A controversy surrounding West Lincoln Mayor David Bylsma over his comments in a radio interview might become a matter for the regional integrity commissioner.
Two community members, outraged by the comments, had asked to speak to council during a Thursday night meeting, saying Bylsma should not represent council and that an apology would be too late from him.
It was in an interview with 610 CKTB in June that Bylsma, a former federal runner for conservative Christian Heritage Party, and sitting his first term on the regional council, made comments that received backlash from several minority groups.
"There are always going to be injustices, correct. But in terms of rights what are they, what are anyone who's flying a flag whether that's Black Lives Matter in America or the Pride Flag, what are they still fighting for? Is it necessary? Or have they won?...I'm saying identity politics is not working. We have 30 years of identity politics that shows this is not the solution," Bylsma said in the interview.
In the broadcast, recorded shortly after the death of George Floyd and the ensuing protests for racial justice, Bylsma said he would hold up a sign with the 'All Lives Matter'-slogan, viewed by critics as a divisive and racially insensitive response to 'Black Lives Matter'.
Fellow councillor Laura Ip called Bylsma's remarks 'racist and homophobic, even though he might not see them that way.'
Bylsma has also been questioned for West Lincoln not flying a rainbow flag for Pride-week, which he said was due to a lack of a formal request coming across his desk, adding that 'identity politics has been running rampant for decades'.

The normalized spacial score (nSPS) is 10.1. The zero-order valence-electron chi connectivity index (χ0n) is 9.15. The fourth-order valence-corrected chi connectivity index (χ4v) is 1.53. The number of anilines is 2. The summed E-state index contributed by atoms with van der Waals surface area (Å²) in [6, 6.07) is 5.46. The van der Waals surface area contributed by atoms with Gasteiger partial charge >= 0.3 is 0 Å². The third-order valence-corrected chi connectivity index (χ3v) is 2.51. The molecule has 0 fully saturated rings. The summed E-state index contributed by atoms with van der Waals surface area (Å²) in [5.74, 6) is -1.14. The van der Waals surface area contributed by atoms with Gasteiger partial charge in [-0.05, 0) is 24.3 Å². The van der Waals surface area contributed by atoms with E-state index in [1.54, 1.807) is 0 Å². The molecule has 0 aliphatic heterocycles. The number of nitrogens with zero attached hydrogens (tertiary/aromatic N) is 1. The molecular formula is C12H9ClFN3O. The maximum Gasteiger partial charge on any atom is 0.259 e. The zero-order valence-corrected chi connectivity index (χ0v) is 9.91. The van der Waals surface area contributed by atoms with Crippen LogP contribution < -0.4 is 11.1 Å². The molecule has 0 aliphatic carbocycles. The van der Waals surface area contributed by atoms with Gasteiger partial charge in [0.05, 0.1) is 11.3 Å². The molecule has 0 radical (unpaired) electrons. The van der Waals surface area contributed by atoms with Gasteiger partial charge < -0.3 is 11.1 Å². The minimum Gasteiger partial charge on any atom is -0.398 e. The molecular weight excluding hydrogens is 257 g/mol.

The flag was later raised after a 5-2 vote in a special council meeting.
When given the floor during the Thursday night meeting, Bylsma said he was making his comments about the flag raising in West Lincoln, and that he felt cornered by his fellow councillors.
"This is very uncomfortably for me, obviously," he said and moved on to address the issue surrounding the Pride-flag.
"This was a lower-tier matter. West Lincoln took a vote on this, and it has been resolved by the local municipality."
Bylsma said his comments had been misunderstood.
"I offered an opinion about flag raising in general, and people read more into that, and for that misunderstanding, I apologize. But my opinion did not call down hate or disrespect any group of people. It was with respect to flag-raising in general."
"I never envisioned a council, even if they had a difference of opinion, would treat a member of council like this."
Councillor Kelly Edgar presented a motion to have the council ask Bylsma to apologize and renounce his statements, as well as have council 'consider actions and policies that will ensure any member of this council espousing similar views are not assigned any extra responsibilities beyond this chamber'.
After a vote, councillors decided to send the motion onto the regional federal integrity commissioner for further review, after several councillors said they had not heard the statements or listened to the interview.
"The sun does not set at a St Catharines radio station," said coun. Bob Gale, meaning 610 CKTB.
Welland Mayor Frank Campion said that the motion would be better suited to reach the commissioner to ensure all councillors got a full scope of the comments.
David Bylsma came under fire earlier this year for labelling climate change as a 'hoax'.